The authors stated neither how the papers were selected for the review nor how many reviewers performed the selection.

Assessment of study quality

The authors did not state that they assessed validity.

Data extraction

All outcome measures used in a study were included in the effect-size analysis, by calculating the effect size for each variable and averaging the effect sizes to form a composite estimate. For controlled studies, effect sizes were calculated using the difference between the means of the intervention and control groups divided by the pooled standard deviation (Hedges g). This was then converted to a weighted effect size d (which takes into account differences in sample sizes between treatment groups in a study). For uncontrolled studies effect sizes were calculated using pre- to post-treatment changes using the same method.

The authors stated neither how the data were extracted for the review nor how many reviewers performed the data extraction.

Methods of synthesis

The mean average effect size was calculated for controlled studies and for uncontrolled studies.

Results of the review

Thirty four studies were included in the review (n=2,134, sample sizes ranged from 10 to 531): 13 controlled studies; and 21 uncontrolled studies.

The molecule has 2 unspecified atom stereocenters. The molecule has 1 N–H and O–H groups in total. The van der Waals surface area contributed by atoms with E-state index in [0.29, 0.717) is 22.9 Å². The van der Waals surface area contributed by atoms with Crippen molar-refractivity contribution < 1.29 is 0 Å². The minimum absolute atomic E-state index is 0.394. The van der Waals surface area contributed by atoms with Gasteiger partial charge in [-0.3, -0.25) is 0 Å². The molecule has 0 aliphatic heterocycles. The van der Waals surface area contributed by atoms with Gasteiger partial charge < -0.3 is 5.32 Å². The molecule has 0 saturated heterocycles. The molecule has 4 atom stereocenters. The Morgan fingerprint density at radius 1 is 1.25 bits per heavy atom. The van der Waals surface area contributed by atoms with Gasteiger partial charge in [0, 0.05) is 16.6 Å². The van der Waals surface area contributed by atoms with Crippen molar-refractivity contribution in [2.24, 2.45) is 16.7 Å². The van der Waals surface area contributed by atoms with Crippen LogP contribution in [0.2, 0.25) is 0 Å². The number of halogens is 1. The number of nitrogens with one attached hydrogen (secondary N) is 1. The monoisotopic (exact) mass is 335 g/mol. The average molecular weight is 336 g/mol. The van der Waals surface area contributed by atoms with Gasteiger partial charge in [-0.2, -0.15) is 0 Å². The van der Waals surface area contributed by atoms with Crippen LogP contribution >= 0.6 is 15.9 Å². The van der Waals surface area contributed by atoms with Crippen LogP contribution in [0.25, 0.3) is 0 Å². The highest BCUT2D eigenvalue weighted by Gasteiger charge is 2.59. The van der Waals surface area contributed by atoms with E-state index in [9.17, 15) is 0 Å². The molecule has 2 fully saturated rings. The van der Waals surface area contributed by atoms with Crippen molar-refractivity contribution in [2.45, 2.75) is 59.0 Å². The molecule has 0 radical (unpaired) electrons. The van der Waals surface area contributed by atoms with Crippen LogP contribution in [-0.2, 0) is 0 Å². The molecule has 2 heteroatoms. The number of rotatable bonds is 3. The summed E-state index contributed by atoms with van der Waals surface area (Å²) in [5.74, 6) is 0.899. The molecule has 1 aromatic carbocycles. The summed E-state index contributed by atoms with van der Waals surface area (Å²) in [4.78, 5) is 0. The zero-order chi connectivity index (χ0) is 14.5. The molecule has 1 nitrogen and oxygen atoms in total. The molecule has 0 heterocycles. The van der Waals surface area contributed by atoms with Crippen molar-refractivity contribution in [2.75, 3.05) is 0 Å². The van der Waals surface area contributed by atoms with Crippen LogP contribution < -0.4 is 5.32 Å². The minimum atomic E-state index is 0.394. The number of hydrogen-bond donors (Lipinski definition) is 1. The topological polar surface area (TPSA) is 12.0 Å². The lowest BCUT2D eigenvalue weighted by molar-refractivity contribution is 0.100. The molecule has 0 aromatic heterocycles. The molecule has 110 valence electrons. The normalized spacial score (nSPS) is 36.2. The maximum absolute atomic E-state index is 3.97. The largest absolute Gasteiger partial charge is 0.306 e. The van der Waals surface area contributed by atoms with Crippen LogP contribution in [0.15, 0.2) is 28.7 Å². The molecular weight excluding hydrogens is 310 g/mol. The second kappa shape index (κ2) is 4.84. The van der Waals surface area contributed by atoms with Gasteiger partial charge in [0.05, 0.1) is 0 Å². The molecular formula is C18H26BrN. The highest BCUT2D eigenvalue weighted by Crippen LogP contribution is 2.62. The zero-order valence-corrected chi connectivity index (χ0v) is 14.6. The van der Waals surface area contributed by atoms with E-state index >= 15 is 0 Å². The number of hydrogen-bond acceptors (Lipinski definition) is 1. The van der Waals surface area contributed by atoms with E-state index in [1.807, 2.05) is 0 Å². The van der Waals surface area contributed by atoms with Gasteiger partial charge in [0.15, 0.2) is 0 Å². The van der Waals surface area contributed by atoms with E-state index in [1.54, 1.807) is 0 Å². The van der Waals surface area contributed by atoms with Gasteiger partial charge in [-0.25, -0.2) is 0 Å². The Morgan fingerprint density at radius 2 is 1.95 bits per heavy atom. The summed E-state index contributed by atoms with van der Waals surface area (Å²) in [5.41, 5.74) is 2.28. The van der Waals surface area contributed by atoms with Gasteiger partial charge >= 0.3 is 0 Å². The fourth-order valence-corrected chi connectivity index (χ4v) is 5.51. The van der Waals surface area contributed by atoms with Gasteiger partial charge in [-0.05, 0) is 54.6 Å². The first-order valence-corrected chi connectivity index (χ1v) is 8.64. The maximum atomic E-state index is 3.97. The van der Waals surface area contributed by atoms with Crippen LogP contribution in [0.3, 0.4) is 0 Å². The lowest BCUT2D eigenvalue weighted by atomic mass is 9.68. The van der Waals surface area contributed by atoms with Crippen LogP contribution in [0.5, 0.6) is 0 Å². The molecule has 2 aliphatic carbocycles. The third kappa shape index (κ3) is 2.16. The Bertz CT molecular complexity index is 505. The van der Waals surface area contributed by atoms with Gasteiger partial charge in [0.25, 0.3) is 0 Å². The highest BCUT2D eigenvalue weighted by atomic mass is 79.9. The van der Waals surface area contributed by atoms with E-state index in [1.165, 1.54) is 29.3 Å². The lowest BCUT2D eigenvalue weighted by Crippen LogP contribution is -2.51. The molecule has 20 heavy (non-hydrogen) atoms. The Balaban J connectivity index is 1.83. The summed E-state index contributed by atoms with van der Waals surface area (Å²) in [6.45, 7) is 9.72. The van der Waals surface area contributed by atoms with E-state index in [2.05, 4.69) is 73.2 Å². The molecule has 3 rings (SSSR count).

Effect sizes of controlled studies all favoured GCBT/GCT over the control condition. Effect sizes ranged from 0.1 to 2.87 with an average effect size of 1.11 across studies. Effect sizes were highest (over 1.5) in populations of low socioeconomic status immigrant women, women adjusting to divorce, patients with multiple sclerosis or myotonic muscular dystrophy, and people with low self esteem and mood disturbance. Effect sizes were lower (less than 0.3) in populations of older adults, HIV positive homosexual men and patients with primary dysthymia.

Effect sizes of uncontrolled studies ranged from 0.3 to 3.72 with an average effect size of 1.30 across studies. Effect sizes were highest (over 1.5) in populations with major depressive disorder and in older adults, and were lower (0.3) in a population of nursing home residents.